I have been seeing several talk (at least more than I am comfortable with) about submitting to the leaders in a church. What follows is not directed at ALL pastors and ALL church members. I readily acknowledge that there are many, many pastors who take their vocation with the utmost sobriety and desire to genuinely shepherd people toward Christ-likeness. This is not for them.
YET, I am afraid this is to a great many churches and pastors who go through the procedures and the expected and are okay with mediocrity in their own personal holiness, much less the corporate holiness of their churches. Have we opted for numbers and retention rates to edge out faithfulness and blood-earnest, radical living? Have we exchanged the manna of heaven for the mammon of getting a paycheck?
Too many leaders turn too quickly to the too misunderstood Hebrew 13.17 passage as a write over all other injunctions for their failing shepherdship of the souls entrusted to them. That is, when someone raises a hand or points a finger, they are reminded all too quickly that they are called by God to “obey your leaders”–petheisthe tois hegoumenois humon” (you’ll forgive the lack of good transliterating for the sake of getting the thoughts on screen, please). As Calvin said, however, “It ought at the same time to be noticed that the Apostle speaks only of those who faithfully performed their office” (Calvin’s Commentaries, vol. 22, p.352).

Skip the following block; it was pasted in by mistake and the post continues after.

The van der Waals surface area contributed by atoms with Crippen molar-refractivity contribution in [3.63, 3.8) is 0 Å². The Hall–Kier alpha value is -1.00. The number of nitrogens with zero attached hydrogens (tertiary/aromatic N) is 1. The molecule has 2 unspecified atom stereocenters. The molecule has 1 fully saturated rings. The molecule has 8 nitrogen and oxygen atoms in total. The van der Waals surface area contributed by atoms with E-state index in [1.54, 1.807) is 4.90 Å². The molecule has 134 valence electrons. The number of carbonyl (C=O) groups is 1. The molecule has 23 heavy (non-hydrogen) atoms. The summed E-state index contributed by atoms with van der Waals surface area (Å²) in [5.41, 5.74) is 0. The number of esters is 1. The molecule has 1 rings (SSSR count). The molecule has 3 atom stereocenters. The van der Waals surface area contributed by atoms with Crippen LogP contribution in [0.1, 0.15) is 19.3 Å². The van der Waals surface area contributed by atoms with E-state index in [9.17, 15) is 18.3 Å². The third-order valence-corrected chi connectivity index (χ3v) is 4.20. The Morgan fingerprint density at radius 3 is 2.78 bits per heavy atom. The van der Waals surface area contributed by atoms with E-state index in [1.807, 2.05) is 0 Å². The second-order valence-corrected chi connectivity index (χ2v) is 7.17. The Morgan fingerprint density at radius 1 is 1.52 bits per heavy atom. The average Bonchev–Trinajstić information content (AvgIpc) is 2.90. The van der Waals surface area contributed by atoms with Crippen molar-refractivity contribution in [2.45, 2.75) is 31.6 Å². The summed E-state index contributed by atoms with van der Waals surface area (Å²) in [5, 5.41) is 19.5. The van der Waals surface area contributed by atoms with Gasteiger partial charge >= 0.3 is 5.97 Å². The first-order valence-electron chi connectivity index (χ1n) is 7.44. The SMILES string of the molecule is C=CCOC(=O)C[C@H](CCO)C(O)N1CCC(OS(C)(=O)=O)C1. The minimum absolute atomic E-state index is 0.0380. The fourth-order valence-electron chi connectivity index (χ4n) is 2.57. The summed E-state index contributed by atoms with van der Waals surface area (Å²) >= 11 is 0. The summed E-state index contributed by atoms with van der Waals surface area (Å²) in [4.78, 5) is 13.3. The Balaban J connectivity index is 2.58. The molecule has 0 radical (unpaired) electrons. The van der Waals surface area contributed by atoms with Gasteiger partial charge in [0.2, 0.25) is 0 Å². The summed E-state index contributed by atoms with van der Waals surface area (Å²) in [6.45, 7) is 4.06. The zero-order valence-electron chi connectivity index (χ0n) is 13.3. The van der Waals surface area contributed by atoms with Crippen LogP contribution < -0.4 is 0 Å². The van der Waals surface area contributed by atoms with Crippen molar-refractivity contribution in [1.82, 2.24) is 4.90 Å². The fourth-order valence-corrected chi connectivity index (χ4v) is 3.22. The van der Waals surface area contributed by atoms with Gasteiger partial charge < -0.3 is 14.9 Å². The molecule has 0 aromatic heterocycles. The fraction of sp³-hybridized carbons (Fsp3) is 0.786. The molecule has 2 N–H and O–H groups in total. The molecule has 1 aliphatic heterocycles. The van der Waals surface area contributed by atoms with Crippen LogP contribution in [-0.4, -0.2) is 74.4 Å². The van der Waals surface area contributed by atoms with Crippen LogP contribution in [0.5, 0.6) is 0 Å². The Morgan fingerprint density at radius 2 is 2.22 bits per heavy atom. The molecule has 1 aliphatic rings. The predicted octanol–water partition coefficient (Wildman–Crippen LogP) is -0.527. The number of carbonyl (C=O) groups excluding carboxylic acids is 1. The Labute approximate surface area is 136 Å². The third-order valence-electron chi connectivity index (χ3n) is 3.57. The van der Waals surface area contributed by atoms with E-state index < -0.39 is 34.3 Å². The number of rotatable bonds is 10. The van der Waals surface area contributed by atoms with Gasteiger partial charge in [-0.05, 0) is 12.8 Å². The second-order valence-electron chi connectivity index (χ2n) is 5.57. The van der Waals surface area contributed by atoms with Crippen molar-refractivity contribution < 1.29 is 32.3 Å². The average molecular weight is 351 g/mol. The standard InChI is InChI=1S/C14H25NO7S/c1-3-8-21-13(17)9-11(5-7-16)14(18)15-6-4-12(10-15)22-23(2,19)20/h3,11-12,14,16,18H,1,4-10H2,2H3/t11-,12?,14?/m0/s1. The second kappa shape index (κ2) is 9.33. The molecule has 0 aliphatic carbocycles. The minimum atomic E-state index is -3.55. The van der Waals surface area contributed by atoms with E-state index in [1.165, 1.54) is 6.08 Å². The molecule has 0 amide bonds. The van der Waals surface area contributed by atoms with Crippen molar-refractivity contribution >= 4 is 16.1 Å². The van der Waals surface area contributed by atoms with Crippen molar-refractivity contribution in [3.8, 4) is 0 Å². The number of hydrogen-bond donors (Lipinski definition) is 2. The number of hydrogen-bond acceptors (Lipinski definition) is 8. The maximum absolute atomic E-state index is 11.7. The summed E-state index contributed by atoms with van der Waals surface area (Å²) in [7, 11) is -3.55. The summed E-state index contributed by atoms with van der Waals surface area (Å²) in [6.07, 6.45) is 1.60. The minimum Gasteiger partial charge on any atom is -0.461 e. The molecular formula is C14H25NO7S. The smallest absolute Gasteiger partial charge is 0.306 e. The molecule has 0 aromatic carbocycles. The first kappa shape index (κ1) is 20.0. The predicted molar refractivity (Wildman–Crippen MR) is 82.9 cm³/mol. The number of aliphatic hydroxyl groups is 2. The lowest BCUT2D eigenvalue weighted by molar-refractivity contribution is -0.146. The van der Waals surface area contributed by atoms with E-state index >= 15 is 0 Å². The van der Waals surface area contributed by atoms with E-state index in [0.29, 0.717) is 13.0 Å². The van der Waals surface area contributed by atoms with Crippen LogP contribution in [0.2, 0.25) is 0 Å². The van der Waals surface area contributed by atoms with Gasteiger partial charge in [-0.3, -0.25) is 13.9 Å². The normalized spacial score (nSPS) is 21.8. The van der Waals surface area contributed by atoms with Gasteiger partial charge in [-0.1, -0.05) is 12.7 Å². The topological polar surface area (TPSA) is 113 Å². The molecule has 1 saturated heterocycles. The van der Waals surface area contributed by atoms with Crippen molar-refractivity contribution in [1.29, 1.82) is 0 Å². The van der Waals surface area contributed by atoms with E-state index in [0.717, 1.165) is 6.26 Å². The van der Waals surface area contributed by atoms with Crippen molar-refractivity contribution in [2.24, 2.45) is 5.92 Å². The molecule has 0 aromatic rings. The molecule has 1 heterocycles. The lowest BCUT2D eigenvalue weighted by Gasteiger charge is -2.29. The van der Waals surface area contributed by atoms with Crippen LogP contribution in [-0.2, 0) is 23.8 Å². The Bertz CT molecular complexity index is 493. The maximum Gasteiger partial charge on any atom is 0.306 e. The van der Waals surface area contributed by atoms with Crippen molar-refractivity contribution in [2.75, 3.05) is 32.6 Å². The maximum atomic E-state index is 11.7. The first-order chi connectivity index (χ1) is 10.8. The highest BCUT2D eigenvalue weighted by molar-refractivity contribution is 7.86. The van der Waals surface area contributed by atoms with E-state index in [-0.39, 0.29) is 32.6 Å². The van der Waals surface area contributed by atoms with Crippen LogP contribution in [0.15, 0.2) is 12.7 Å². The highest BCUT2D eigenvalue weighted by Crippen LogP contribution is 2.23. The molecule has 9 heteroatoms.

I find this similar to the marriage relationship of leadership. If the husband has to pull out the authority card (Eph. 5.22 and Col3.18 use hupotasso–meaning “submit”), then he deserves to have no authority. Let me say this again. If someone has to use a verse to demand another person obey or submit to him, he does not deserve such obedience or submission. This, after all, is not the way of Christ. He commanded people to follow him. He demanded obedience. But this is following his demonstration of such endowment of love and care and authority over elements and demons and death. What is more, the Christ had all authority and he shared this authority with his disciples. notice the juxtaposition of Daniel 7.14 and 7.18!)
I have been privy to conversations during elder meetings where the subject would make your skin crawl when you place in light of the holiness of God. When I mentioned this to the group, it was tabled to be talked about at another time. We cannot assume that because someone has the title “pastor” that he is, indeed, a pastor. Rather the contrary. This was the impetus for the Protestant Reformation (as you continue to read Calvin’s commentary on this passage you will feel these undercurrents). After all, so much corruption has taken place in the church because of this assumption. I thank God for the obedience to their conscience’s that various people exercised. I thank God for civil disobedience that turned Jim Crow over in his grave as his stranglehold loosened in the US. You see, the images Scripture uses is that of a shepherd and an elder. Yes, hegoumenois are “leaders.” But I am afraid our tight-collared CEO mentality and cultural bias has dictated the actual word used in the Bible. At the risk of committing a root word fallacy, but this is the word that points to one who is estimable or deemed as worthy or one who leads the way. It is not primarily about one who rules over someone as it is someone who is marching out in front of others. I am reminded of Paul’s injunction to follow him insofar that he follows Christ (1Cor 11.1).
In other words, do not follow those who govern you. Follow those who govern themselves well and lead you in the path toward Christ-likeness. Anything less would be uncivilized.